At the beginning of May 2012 the Food and Agriculture Organization of the United Nations (FAO) reported on cases of foot-and-mouth disease in the Gaza Strip. The first animals affected by the SAT2 strain of the virus had been identified in the region at the beginning of the year.
Following cases of foot-and-mouth disease (FMD) in Egypt and Libya in February and March 2012, at the beginning of May cases are now being reported in the Gaza Strip. The Food and Agriculture Organization of the United Nations (FAO) has pointed out that international efforts are essential in order to stop the virus from spreading further in the Middle East and North Africa.
Following outbreaks of the SAT2 strain of the virus in Egypt and Libya (refer to an earlier report on Rural 21), fears that the virus would spread to neighbouring areas were confirmed on 19 April when sick animals were detected in Rafah, a town in the Gaza Strip bordering Egypt. The SAT2 variant is new to the region, meaning that animals do not have any acquired resistance to it.
With vaccines against the SAT2 virus still in short supply, the priority at the moment is to limit animal movements to prevent its further spread. Heightened surveillance of animal populations to quickly detect and respond to new outbreaks is also critical.
Movements of animals from the Nile Delta eastward through the Sinai Peninsula and north into the Gaza Strip have been deemed the highest risk for the spread of the SAT2 FMD virus strain into the wider Middle East region, where livestock are a major component of household food security.
Another SAT2 virus strain was recently reported in cattle in Bahrain, but only at a quarantine centre. This emphasises the importance of thorough inspection and prevention systems when dealing with imported plants, animals or other biological material. Following official reports of the FMD SAT2 outbreaks in Egypt, Israel quickly implemented targeted vaccination along its southern borders to create a buffer zone of protection for animal herds most at risk.
Measures to control FMD
Gaza Strip will be receiving an initial lot of 20 000 vaccine doses to protect its valuable cattle. An additional 40 000 doses will be made available as soon as possible for sheep and goats.
Meanwhile, FAO and the FAO-based European Commission for the Control of Foot-and-Mouth Disease (EuFMD) are negotiating with producers and vaccine banks to find sources for vaccines in the event of further spread of foot-and-mouth disease and a worsening of the current situation.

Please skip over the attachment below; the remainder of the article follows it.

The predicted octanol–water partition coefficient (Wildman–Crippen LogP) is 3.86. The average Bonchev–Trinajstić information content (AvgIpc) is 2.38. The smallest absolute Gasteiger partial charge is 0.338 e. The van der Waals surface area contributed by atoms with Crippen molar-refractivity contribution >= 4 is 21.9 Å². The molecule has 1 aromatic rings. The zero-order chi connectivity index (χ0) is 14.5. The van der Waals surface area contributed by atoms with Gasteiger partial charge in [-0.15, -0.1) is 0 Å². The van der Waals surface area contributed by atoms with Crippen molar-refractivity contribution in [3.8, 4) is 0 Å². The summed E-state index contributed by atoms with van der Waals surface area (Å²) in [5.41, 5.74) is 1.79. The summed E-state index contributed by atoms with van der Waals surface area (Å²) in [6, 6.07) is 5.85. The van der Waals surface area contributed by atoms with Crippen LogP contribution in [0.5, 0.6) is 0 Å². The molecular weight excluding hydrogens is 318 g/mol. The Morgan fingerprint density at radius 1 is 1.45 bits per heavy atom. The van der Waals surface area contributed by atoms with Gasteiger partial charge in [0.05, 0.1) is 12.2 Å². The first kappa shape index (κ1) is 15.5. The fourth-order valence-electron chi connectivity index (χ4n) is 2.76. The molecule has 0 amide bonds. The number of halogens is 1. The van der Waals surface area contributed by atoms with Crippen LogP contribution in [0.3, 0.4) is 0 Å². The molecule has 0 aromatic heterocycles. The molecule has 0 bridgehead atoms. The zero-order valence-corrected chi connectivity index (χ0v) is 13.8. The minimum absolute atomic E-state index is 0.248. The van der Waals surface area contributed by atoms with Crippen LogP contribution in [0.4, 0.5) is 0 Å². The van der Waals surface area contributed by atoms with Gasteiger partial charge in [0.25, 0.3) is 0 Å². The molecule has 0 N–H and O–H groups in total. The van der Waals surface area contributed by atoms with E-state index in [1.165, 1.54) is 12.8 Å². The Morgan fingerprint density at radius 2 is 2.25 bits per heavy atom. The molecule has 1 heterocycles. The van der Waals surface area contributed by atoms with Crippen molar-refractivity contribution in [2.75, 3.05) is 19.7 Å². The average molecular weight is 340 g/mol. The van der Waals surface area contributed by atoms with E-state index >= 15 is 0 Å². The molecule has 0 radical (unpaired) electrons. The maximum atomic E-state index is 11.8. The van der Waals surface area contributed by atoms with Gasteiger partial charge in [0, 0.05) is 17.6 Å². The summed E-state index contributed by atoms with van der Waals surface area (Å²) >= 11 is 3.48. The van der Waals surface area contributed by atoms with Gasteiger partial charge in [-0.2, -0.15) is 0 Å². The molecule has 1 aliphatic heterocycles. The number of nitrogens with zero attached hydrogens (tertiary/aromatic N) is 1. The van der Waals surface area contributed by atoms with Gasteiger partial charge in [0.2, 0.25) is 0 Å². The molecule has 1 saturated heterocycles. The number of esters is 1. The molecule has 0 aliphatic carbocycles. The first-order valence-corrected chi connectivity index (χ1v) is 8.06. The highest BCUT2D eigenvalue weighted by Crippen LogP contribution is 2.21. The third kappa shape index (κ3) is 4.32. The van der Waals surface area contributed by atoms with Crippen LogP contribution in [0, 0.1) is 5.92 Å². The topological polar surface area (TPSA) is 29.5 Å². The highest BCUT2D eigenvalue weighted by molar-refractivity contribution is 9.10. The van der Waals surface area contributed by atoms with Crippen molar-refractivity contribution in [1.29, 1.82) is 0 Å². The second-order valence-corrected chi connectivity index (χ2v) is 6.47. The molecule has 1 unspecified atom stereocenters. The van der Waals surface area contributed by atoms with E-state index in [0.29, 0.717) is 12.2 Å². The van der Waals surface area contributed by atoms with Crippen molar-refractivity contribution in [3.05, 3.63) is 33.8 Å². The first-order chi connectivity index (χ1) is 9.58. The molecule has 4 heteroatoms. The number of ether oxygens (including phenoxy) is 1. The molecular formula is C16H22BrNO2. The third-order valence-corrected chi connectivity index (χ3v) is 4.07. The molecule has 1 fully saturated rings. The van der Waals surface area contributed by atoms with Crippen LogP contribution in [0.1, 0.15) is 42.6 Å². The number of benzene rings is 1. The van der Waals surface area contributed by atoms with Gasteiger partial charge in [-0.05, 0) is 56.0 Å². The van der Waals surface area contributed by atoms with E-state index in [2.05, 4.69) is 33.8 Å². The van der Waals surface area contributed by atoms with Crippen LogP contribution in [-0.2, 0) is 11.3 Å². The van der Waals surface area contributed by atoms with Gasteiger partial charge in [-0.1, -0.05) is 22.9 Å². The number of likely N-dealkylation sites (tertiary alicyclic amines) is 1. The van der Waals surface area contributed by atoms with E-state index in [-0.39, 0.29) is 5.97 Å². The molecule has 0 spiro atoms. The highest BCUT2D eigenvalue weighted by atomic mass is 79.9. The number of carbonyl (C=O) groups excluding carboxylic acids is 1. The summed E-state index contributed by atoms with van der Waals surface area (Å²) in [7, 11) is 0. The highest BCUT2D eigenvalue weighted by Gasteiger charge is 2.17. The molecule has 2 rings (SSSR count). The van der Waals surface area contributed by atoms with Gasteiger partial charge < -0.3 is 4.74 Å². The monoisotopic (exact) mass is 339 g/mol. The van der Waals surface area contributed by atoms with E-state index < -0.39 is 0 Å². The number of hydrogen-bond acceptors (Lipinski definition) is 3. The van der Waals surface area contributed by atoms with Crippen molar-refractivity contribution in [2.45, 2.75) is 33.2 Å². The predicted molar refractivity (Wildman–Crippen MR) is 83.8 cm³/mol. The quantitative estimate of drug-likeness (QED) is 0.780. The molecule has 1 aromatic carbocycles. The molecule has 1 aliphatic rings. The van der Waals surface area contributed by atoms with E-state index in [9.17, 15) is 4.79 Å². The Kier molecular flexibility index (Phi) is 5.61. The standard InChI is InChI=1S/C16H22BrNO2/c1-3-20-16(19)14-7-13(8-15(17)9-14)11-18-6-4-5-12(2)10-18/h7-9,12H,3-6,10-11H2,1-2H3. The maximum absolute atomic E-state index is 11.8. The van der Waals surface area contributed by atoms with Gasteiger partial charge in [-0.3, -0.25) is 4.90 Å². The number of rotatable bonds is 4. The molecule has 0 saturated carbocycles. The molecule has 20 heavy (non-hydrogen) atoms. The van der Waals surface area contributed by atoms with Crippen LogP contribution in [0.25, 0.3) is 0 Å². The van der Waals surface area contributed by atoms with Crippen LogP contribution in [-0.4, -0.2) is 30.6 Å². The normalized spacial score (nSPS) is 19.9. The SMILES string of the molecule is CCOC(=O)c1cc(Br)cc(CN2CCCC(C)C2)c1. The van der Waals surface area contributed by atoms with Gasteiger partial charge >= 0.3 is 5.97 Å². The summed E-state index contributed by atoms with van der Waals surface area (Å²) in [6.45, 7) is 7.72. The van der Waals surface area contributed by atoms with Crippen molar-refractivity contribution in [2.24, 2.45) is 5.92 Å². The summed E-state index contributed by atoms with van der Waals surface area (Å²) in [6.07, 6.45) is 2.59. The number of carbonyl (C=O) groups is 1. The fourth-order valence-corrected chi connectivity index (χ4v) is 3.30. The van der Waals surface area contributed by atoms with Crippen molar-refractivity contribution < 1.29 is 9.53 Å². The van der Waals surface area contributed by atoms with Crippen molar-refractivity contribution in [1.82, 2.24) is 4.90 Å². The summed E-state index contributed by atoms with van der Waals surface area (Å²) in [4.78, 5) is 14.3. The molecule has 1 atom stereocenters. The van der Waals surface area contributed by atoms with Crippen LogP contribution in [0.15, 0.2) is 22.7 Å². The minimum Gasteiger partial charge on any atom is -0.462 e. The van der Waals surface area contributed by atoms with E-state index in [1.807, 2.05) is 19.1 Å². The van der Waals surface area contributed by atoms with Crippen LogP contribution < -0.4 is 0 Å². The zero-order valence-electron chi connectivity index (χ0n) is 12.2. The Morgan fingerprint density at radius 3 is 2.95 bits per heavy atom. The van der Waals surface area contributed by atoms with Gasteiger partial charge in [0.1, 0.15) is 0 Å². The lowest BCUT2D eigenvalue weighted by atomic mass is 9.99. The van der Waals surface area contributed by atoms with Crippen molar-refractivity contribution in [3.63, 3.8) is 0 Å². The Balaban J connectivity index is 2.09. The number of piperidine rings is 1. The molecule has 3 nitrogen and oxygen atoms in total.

FAO/OIE (World Organization for Animal Health) Crisis Management Centre for Animal Health (CMC-AH) teams are said to have collected additional samples from affected animals in Libya so that the virus can be better characterised and the most suitable vaccine found or produced, thereby ensuring the maximum efficacy of eventual vaccination campaigns. The team will also lend Libyan veterinary services support in strengthening their efforts to control FMD outbreaks.
FAO has also been involved in a number of additional responses, as well:
Development of a regional response plan in consultation with countries at risk of eastward spread of SAT2 from Egypt and westward spread from Libya.
Facilitating a series of meetings among veterinary officials from the Middle East, North Africa, and southern Europe to promote coordinated action and effective implementation of the response plan.
Working through the FAO/OIE Crisis Management Centre for Animal Health (CMC-AH) and the EuFMD Commission to provide technical support to Egypt in managing its SAT2 epidemic.
Training veterinarians from the region in taking virus samples and diagnostic methods to identify the SAT2 strain of FMD. A supply of ELISA (Enzyme Linked Immunosorbent Assay) diagnostic kits, which are easy to use, were also supplied to veterinarians working in high risk areas of Egypt and countries to its east, including Israel, Jordan and the Palestinian territories, including the West Bank.